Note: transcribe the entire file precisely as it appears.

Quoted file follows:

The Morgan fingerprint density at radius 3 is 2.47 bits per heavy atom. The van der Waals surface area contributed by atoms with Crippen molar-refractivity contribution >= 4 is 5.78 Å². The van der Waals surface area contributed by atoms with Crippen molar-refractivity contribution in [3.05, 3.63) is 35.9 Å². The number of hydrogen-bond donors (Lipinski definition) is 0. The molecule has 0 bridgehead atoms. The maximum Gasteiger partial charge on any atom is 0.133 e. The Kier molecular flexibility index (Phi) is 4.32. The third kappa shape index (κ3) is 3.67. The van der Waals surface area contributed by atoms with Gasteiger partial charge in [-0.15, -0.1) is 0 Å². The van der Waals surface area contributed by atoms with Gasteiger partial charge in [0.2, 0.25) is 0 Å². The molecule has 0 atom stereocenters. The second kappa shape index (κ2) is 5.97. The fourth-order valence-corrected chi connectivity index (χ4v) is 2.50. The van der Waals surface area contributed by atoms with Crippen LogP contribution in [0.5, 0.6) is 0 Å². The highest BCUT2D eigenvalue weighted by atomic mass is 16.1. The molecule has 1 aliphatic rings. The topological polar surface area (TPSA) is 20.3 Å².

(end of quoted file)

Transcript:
The Morgan fingerprint density at radius 3 is 2.47 bits per heavy atom. The van der Waals surface area contributed by atoms with Crippen molar-refractivity contribution >= 4 is 5.78 Å². The van der Waals surface area contributed by atoms with Crippen molar-refractivity contribution in [3.05, 3.63) is 35.9 Å². The number of hydrogen-bond donors (Lipinski definition) is 0. The molecule has 0 bridgehead atoms. The maximum Gasteiger partial charge on any atom is 0.133 e. The Kier molecular flexibility index (Phi) is 4.32. The third kappa shape index (κ3) is 3.67. The van der Waals surface area contributed by atoms with Gasteiger partial charge in [-0.15, -0.1) is 0 Å². The van der Waals surface area contributed by atoms with Gasteiger partial charge in [0.2, 0.25) is 0 Å². The molecule has 0 atom stereocenters. The second kappa shape index (κ2) is 5.97. The fourth-order valence-corrected chi connectivity index (χ4v) is 2.50. The van der Waals surface area contributed by atoms with Crippen LogP contribution in [0.5, 0.6) is 0 Å². The highest BCUT2D eigenvalue weighted by atomic mass is 16.1. The molecule has 1 aliphatic rings. The topological polar surface area (TPSA) is 20.3 Å².